I've just released SCSS 0.4.0, which brings with it some pretty major changes. For one, like the recent release of SDOM, it repackages the code as an R6RS library. Not having to chase Scheme platform-compatibility issues is an incredible relief. But I also decided to change the way queries to the cascade work.
In previous versions, you'd specify a node and a property
whose value you wanted to obtain for that particular node.
The API guaranteed you a non-null response to your query,
even if satisfying it meant that additional computation had
to be done, like extracting a sub-value from a more general
property for use as the value of a more specific property
that wasn't set (e.g., figuring out
border-top-style from the value of
border); or re-using the result of repeating
the query for an alternate, related property (e.g.,
obtaining the value for
color); or just looking up a default value in a
reference table. To offset the significant cost of repeat
lookups to the cascade, which are not cheap by any means,
I'd devised an elaborate system of cascading caches to store
values that were discovered but not currently required.
This worked reasonably well, but brought with it some
frustrating complexity -- for example, those caches had to
be flushed based on criteria external to SCSS, like the
activation of pseudo-classes and pseudo-elements.
So I've decided to ditch all of that internal complexity at the cost of passing on a fraction of it to the user of the API: I've modified the selection API such that you no longer ask about specific properties, and you get back the complete set of property values that have been assigned to the node. If you need to increase their specificity or look up a default value, there's an auxiliary API for doing those things. It's already had a positive impact in the only client of SCSS that I know of, libRUIN, enabling some more accurate inheritance behavior, and allowing me to scrap a major swath of CSS lookup code that was coupled to assumptions about the way SCSS worked. It would be nice to think that I've reached a point in my development as a software designer that I could afford to make some tentative pronouncements about "best practices." So: APIs that purport to hide, in one shot, all of the complexity that's inherent in a particular source of data are almost certainly not going to be able to make good on that claim. Better to design software that addresses the problem in layers, with each layer solving a very small part.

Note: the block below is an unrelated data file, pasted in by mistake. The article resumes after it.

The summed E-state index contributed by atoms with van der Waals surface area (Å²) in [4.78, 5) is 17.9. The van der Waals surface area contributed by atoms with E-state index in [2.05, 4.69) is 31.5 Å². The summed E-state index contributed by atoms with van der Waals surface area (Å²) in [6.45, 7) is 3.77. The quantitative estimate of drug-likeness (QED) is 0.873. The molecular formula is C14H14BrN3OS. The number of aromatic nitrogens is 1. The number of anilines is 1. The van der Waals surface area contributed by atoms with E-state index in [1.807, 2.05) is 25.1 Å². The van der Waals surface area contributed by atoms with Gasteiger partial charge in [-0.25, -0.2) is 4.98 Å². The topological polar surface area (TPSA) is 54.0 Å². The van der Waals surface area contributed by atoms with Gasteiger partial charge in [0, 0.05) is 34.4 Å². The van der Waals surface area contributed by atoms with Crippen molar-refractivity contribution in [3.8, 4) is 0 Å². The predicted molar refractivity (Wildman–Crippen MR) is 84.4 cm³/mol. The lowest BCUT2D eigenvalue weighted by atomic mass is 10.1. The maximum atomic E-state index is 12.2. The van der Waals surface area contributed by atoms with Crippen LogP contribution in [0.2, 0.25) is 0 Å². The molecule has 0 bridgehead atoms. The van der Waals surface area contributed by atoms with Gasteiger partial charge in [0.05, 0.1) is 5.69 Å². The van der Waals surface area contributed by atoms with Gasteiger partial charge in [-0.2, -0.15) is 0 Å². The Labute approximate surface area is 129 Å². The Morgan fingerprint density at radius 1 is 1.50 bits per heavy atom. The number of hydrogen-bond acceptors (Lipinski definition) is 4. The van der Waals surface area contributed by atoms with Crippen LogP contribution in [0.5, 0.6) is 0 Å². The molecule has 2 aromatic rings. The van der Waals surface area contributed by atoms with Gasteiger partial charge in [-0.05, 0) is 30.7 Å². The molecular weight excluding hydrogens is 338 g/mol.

Another pronouncement I'd like to make is that there's a lot of benefit to be had by taking advantage of language features for structuring data. I'd been relying on Scheme lists for modeling pretty much everything in the system, from the arguments to the value selection calls to the intermediate result values passed around internally. I've since switched those things over to use R6RS records, which makes reasoning about the input and output of functions a lot easier. There used to be a half dozen inputs to the selection API functions, many of them strongly related; I've grouped them into records such that there are now two arguments, one of which will often be invariant over a single application's use of the API.
2.0 is nearly upon us! The release is scheduled for the second week of February. I'm pretty excited about it, given that it represents several years of sporadic work by me, not to mention years of more consistent efforts by lots of brilliant and talented people. We're trying to figure out how to frame the transformative nature of this release -- Guile's finally become what it set out to be, an actual scripting language platform. Now we have to figure out how to communicate that to people. This is where marketing comes in, I suppose.